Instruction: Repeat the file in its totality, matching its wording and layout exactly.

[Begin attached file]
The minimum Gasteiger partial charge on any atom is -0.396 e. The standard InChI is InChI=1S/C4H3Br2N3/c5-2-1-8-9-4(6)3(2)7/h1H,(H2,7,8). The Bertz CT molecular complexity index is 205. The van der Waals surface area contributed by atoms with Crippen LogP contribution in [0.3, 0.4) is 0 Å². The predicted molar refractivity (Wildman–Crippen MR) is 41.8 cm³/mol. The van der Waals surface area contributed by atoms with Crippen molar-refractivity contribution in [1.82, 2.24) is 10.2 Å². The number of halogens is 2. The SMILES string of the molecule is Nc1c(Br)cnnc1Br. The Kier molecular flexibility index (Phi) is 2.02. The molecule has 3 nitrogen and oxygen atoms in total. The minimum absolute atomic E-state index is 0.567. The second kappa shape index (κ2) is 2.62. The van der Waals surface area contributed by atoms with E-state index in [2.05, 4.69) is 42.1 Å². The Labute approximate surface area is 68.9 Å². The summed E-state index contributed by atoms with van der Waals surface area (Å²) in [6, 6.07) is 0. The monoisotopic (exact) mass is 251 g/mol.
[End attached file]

The minimum Gasteiger partial charge on any atom is -0.396 e. The standard InChI is InChI=1S/C4H3Br2N3/c5-2-1-8-9-4(6)3(2)7/h1H,(H2,7,8). The Bertz CT molecular complexity index is 205. The van der Waals surface area contributed by atoms with Crippen LogP contribution in [0.3, 0.4) is 0 Å². The predicted molar refractivity (Wildman–Crippen MR) is 41.8 cm³/mol. The van der Waals surface area contributed by atoms with Crippen molar-refractivity contribution in [1.82, 2.24) is 10.2 Å². The number of halogens is 2. The SMILES string of the molecule is Nc1c(Br)cnnc1Br. The Kier molecular flexibility index (Phi) is 2.02. The molecule has 3 nitrogen and oxygen atoms in total. The minimum absolute atomic E-state index is 0.567. The second kappa shape index (κ2) is 2.62. The van der Waals surface area contributed by atoms with E-state index in [2.05, 4.69) is 42.1 Å². The Labute approximate surface area is 68.9 Å². The summed E-state index contributed by atoms with van der Waals surface area (Å²) in [6, 6.07) is 0. The monoisotopic (exact) mass is 251 g/mol.